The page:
Manufacturing ERP Software
Getting Started on Industry 4.0 – Step 1: Conduct a Self-Assessment

Getting Started on Industry 4.0 – Step 1: Conduct a Self-Assessment

By Scott Phillips

This post is the first of three in a series dedicated to helping small and medium manufacturers (SMMs) get started on their Industry 4.0 journeys. In this post, I will focus on the task of conducting a self-assessment. In the second post, I will explain how to identify organizational constraints, and in the third, I will demonstrate a method for building your own Smart Manufacturing Roadmap.

When working with SMMs, I am often asked these three questions about Industry 4.0:

  1. What is it?
  2. Why should I care?
  3. Where should I start?

Regarding the first two questions, many SMMs are beginning to educate themselves by attending webinars, industry trade shows, or local association events. For a quick primer on the first two questions, you can check out this blog post: Key Questions to Start Your Manufacturing Journey. This assessment process will also be very helpful for any SMMs that are in the process of considering or choosing an ERP business system.

Get started with a “Smart Manufacturing Roadmap”

The biggest challenge facing many manufacturers in the assessment process is getting started. I always recommend beginning by building your own “Smart Manufacturing Roadmap” (SMR). Building and taking ownership of your own SMR will provide your organization the guardrails it needs to keep on track over a multi-year journey. It will also prevent your organization from being “sold” solutions or building your Industry 4.0 capability in a piecemeal fashion.

When building your SMR, the first step is to understand your current state of readiness and how your organizational capabilities compare to benchmarks or peer groups. A readiness assessment is also useful for prioritization of alternative investments in different aspects of your business. This is important since all organizations have limited financial resources and human bandwidth. The SMR will help to highlight trade-offs and provide a set of requirements to be factored into future investments in information technology (e.g., ERP), lean process training, factory floor automation, and organizational development.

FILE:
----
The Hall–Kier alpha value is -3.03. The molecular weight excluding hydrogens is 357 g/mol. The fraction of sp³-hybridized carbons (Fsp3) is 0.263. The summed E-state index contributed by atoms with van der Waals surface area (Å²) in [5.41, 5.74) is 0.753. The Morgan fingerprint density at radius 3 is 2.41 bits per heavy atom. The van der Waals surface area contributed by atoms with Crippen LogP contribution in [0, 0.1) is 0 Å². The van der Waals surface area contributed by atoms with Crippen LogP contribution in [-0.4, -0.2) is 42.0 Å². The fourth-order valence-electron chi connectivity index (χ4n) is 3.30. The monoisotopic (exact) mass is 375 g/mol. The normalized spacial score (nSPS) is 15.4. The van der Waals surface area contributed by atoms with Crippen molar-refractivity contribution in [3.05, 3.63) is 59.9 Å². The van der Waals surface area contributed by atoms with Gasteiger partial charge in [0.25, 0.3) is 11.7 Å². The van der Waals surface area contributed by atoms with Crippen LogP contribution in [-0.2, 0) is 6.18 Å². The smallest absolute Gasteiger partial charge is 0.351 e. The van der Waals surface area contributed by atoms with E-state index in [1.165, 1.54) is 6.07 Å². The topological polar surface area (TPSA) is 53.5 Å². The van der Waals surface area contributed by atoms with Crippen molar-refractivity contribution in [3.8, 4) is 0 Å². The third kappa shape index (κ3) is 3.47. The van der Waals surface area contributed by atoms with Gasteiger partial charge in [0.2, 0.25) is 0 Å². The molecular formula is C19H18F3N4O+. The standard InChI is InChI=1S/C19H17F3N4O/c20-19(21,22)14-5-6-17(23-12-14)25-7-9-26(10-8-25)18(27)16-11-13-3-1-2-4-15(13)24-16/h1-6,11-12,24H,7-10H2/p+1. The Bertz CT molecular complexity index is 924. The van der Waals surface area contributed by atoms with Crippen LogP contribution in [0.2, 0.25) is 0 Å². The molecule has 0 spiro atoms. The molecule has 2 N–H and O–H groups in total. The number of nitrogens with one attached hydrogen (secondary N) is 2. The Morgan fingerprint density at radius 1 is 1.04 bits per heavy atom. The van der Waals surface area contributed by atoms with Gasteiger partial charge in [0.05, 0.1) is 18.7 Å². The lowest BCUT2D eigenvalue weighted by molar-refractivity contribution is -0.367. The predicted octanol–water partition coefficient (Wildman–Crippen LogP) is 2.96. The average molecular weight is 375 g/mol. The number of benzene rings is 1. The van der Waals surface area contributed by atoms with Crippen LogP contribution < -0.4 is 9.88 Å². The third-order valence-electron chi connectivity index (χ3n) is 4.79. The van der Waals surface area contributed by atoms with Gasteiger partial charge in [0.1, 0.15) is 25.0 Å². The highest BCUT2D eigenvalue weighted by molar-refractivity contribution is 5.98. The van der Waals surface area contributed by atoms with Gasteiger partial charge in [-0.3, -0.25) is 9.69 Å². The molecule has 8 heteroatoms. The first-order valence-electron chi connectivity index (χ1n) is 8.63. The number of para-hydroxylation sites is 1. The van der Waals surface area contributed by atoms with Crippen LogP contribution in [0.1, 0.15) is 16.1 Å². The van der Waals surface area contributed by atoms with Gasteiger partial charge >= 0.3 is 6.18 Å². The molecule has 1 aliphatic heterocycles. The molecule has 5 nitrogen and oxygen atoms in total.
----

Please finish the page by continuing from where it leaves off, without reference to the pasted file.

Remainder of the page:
Choose an Industry 4.0 readiness assessment tool

There are a number of Industry 4.0 readiness assessment tools that have been developed over the past few years by government organizations, consultants, and industry associations. One of the best assessment tools I have come across is the Smart Industry Readiness Index©1 developed by the Singapore Economic Development Board, in partnership with TUV SUD. I believe this framework of three building blocks, eight pillars, and sixteen dimensions is both comprehensive and applicable to all industrial organizations, particularly manufacturers. Read an overview of the readiness index and download a copy for your use.1

Conduct your assessment

Connected Factory Global has used this tool with several assessments, and it always generates great discussion, which results in organizational alignment. My recommendation is that you choose at least three people to independently score your Smart Industry Readiness Index assessment for your organization. Some sections will be more relevant to the HR leader, finance leader, head of operations, or head of engineering, but this is not a concern. Each independent scorer should assess both the current state and future state for each of the sixteen dimensions in the index. An easy way to do this is to print out and make copies of pages 23 through 38 for each assessment scorer on your team.

Next, for each dimension, draw a circle around the band (0–5) which best represents your current state on this dimension. Label that circle “CS” for current state. Then draw a circle around the band (0–5) which best represents your future state on this dimension. Label that circle “FS” for future state. Generally speaking, there will often be a gap of three to four bands between CS and FS.

The last step is to write a number down at the top of the page for each dimension. This number will represent the relative importance of each dimension as it relates to your organization’s ability to achieve your short- and long-term goals. Use the following scale:

  1. Low importance – “we’ll get to it when we can”
  2. Moderate importance – “important to long term success”
  3. Critical importance – “essential to short-term survival”

I highly recommend that you force rank these dimensions in terms of importance by having an equal amount of ones, twos, and threes. This will help you prioritize your action plans and resources for later steps as you build the Smart Manufacturing Roadmap.

1The Singapore Smart Industry Readiness Index, March 22, 2018, www.edb.gov.sg. All trademarks and copyrights are the property of their respective owners.

Scott Phillips

About the author

Scott Phillips is the founder of Connected Factory Global (CFG), a research and consulting firm that helps manufacturers develop Smart Manufacturing Roadmaps to drive their future competitiveness. Scott is a veteran of product innovation, business development, marketing strategy and entrepreneurship. He has experience across many industries and has held leadership positions with Whirlpool Corporation, Fortune Brands and Burger King Corporation. Scott received his M.B.A. from Wayne State University and his B.A. from Michigan State University.

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